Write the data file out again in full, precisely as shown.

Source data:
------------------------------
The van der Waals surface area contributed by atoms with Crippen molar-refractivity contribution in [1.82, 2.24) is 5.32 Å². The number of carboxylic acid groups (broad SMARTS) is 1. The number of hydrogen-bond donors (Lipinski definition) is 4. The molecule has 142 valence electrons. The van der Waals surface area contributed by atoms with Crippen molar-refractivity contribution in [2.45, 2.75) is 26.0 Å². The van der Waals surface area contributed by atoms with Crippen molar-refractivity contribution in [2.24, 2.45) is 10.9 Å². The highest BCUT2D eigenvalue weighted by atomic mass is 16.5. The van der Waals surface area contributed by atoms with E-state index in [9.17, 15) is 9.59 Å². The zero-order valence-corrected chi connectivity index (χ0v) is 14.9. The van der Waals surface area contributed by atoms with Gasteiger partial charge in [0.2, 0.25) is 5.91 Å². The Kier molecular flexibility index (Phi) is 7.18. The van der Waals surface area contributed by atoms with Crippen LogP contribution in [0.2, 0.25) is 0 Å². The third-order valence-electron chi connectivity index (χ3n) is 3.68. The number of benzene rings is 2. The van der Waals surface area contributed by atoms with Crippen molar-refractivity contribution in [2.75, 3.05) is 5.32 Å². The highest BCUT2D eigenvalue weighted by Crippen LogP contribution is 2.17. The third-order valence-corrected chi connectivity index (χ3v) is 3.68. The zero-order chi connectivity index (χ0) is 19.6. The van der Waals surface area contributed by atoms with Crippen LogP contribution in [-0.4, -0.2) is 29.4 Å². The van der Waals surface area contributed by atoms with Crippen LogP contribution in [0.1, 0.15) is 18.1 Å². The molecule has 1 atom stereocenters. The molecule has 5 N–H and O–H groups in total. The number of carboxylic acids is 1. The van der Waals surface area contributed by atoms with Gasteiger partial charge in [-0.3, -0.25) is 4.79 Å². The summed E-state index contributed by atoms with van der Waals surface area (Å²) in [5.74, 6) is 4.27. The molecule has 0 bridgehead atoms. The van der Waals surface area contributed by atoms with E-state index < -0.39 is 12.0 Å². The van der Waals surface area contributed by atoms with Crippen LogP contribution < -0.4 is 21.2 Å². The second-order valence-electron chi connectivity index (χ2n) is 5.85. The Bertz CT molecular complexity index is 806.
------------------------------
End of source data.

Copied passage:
The van der Waals surface area contributed by atoms with Crippen molar-refractivity contribution in [1.82, 2.24) is 5.32 Å². The number of carboxylic acid groups (broad SMARTS) is 1. The number of hydrogen-bond donors (Lipinski definition) is 4. The molecule has 142 valence electrons. The van der Waals surface area contributed by atoms with Crippen molar-refractivity contribution in [2.45, 2.75) is 26.0 Å². The van der Waals surface area contributed by atoms with Crippen molar-refractivity contribution in [2.24, 2.45) is 10.9 Å². The highest BCUT2D eigenvalue weighted by atomic mass is 16.5. The van der Waals surface area contributed by atoms with E-state index in [9.17, 15) is 9.59 Å². The zero-order valence-corrected chi connectivity index (χ0v) is 14.9. The van der Waals surface area contributed by atoms with Gasteiger partial charge in [0.2, 0.25) is 5.91 Å². The Kier molecular flexibility index (Phi) is 7.18. The van der Waals surface area contributed by atoms with Crippen LogP contribution in [0.2, 0.25) is 0 Å². The third-order valence-electron chi connectivity index (χ3n) is 3.68. The number of benzene rings is 2. The van der Waals surface area contributed by atoms with Crippen molar-refractivity contribution in [2.75, 3.05) is 5.32 Å². The highest BCUT2D eigenvalue weighted by Crippen LogP contribution is 2.17. The third-order valence-corrected chi connectivity index (χ3v) is 3.68. The zero-order chi connectivity index (χ0) is 19.6. The van der Waals surface area contributed by atoms with Crippen LogP contribution in [-0.4, -0.2) is 29.4 Å². The van der Waals surface area contributed by atoms with Crippen LogP contribution in [0.1, 0.15) is 18.1 Å². The molecule has 1 atom stereocenters. The molecule has 5 N–H and O–H groups in total. The number of carboxylic acids is 1. The van der Waals surface area contributed by atoms with Gasteiger partial charge in [-0.3, -0.25) is 4.79 Å². The summed E-state index contributed by atoms with van der Waals surface area (Å²) in [5.74, 6) is 4.27. The molecule has 0 bridgehead atoms. The van der Waals surface area contributed by atoms with E-state index < -0.39 is 12.0 Å². The van der Waals surface area contributed by atoms with Crippen LogP contribution < -0.4 is 21.2 Å². The second-order valence-electron chi connectivity index (χ2n) is 5.85. The Bertz CT molecular complexity index is 806.